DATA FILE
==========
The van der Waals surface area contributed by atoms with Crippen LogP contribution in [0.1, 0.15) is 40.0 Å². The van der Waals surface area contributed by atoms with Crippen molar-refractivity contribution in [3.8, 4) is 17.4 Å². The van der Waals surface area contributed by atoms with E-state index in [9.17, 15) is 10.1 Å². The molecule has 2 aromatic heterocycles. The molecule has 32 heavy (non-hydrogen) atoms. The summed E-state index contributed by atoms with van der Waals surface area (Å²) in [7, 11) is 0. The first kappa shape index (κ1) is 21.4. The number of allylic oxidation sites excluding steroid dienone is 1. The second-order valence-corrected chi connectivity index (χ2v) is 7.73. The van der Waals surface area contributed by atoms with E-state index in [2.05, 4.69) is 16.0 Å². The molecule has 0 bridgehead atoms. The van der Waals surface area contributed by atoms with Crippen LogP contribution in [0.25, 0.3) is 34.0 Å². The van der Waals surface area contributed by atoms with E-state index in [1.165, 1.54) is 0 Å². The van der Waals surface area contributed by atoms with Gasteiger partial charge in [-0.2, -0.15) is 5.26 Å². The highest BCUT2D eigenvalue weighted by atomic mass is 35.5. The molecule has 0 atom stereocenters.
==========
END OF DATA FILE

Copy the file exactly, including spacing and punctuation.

The van der Waals surface area contributed by atoms with Crippen LogP contribution in [0.1, 0.15) is 40.0 Å². The van der Waals surface area contributed by atoms with Crippen molar-refractivity contribution in [3.8, 4) is 17.4 Å². The van der Waals surface area contributed by atoms with E-state index in [9.17, 15) is 10.1 Å². The molecule has 2 aromatic heterocycles. The molecule has 32 heavy (non-hydrogen) atoms. The summed E-state index contributed by atoms with van der Waals surface area (Å²) in [7, 11) is 0. The first kappa shape index (κ1) is 21.4. The number of allylic oxidation sites excluding steroid dienone is 1. The second-order valence-corrected chi connectivity index (χ2v) is 7.73. The van der Waals surface area contributed by atoms with E-state index in [2.05, 4.69) is 16.0 Å². The molecule has 0 bridgehead atoms. The van der Waals surface area contributed by atoms with Crippen LogP contribution in [0.25, 0.3) is 34.0 Å². The van der Waals surface area contributed by atoms with E-state index in [1.165, 1.54) is 0 Å². The van der Waals surface area contributed by atoms with Gasteiger partial charge in [-0.2, -0.15) is 5.26 Å². The highest BCUT2D eigenvalue weighted by atomic mass is 35.5. The molecule has 0 atom stereocenters.